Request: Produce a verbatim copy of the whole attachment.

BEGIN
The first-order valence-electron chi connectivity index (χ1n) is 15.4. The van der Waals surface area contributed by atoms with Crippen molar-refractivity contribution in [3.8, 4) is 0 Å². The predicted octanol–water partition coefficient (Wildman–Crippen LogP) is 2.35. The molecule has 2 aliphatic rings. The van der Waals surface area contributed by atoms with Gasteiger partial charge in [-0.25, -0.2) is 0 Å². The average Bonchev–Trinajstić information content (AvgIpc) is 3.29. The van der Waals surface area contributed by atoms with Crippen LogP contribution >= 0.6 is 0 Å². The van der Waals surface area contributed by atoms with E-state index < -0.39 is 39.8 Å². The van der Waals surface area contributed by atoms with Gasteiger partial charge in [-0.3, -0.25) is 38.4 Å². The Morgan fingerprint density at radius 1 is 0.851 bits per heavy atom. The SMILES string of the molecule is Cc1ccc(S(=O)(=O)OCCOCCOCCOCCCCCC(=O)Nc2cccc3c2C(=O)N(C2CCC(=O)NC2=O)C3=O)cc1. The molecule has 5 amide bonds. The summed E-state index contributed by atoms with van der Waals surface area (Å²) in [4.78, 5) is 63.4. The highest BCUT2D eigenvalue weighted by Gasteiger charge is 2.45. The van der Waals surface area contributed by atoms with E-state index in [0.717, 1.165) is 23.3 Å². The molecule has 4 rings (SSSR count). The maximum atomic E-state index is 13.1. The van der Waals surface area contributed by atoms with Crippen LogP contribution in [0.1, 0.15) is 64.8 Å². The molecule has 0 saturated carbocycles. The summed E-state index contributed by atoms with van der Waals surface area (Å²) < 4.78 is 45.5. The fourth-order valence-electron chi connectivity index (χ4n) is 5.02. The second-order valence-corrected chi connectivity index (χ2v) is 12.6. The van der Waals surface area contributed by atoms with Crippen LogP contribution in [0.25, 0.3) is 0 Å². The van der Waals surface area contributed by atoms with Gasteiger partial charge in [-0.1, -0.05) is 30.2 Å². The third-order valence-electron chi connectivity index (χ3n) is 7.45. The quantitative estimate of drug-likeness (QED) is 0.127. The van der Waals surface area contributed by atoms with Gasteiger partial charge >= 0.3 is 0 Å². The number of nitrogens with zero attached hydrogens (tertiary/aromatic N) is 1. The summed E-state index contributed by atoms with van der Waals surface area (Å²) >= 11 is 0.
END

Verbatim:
The first-order valence-electron chi connectivity index (χ1n) is 15.4. The van der Waals surface area contributed by atoms with Crippen molar-refractivity contribution in [3.8, 4) is 0 Å². The predicted octanol–water partition coefficient (Wildman–Crippen LogP) is 2.35. The molecule has 2 aliphatic rings. The van der Waals surface area contributed by atoms with Gasteiger partial charge in [-0.25, -0.2) is 0 Å². The average Bonchev–Trinajstić information content (AvgIpc) is 3.29. The van der Waals surface area contributed by atoms with Crippen LogP contribution >= 0.6 is 0 Å². The van der Waals surface area contributed by atoms with E-state index < -0.39 is 39.8 Å². The van der Waals surface area contributed by atoms with Gasteiger partial charge in [-0.3, -0.25) is 38.4 Å². The Morgan fingerprint density at radius 1 is 0.851 bits per heavy atom. The SMILES string of the molecule is Cc1ccc(S(=O)(=O)OCCOCCOCCOCCCCCC(=O)Nc2cccc3c2C(=O)N(C2CCC(=O)NC2=O)C3=O)cc1. The molecule has 5 amide bonds. The summed E-state index contributed by atoms with van der Waals surface area (Å²) in [4.78, 5) is 63.4. The highest BCUT2D eigenvalue weighted by Gasteiger charge is 2.45. The van der Waals surface area contributed by atoms with E-state index in [0.717, 1.165) is 23.3 Å². The molecule has 4 rings (SSSR count). The maximum atomic E-state index is 13.1. The van der Waals surface area contributed by atoms with Crippen LogP contribution in [0.1, 0.15) is 64.8 Å². The molecule has 0 saturated carbocycles. The summed E-state index contributed by atoms with van der Waals surface area (Å²) < 4.78 is 45.5. The fourth-order valence-electron chi connectivity index (χ4n) is 5.02. The second-order valence-corrected chi connectivity index (χ2v) is 12.6. The van der Waals surface area contributed by atoms with Crippen LogP contribution in [0.25, 0.3) is 0 Å². The van der Waals surface area contributed by atoms with Gasteiger partial charge in [-0.1, -0.05) is 30.2 Å². The third-order valence-electron chi connectivity index (χ3n) is 7.45. The quantitative estimate of drug-likeness (QED) is 0.127. The van der Waals surface area contributed by atoms with Gasteiger partial charge >= 0.3 is 0 Å². The number of nitrogens with zero attached hydrogens (tertiary/aromatic N) is 1. The summed E-state index contributed by atoms with van der Waals surface area (Å²) >= 11 is 0.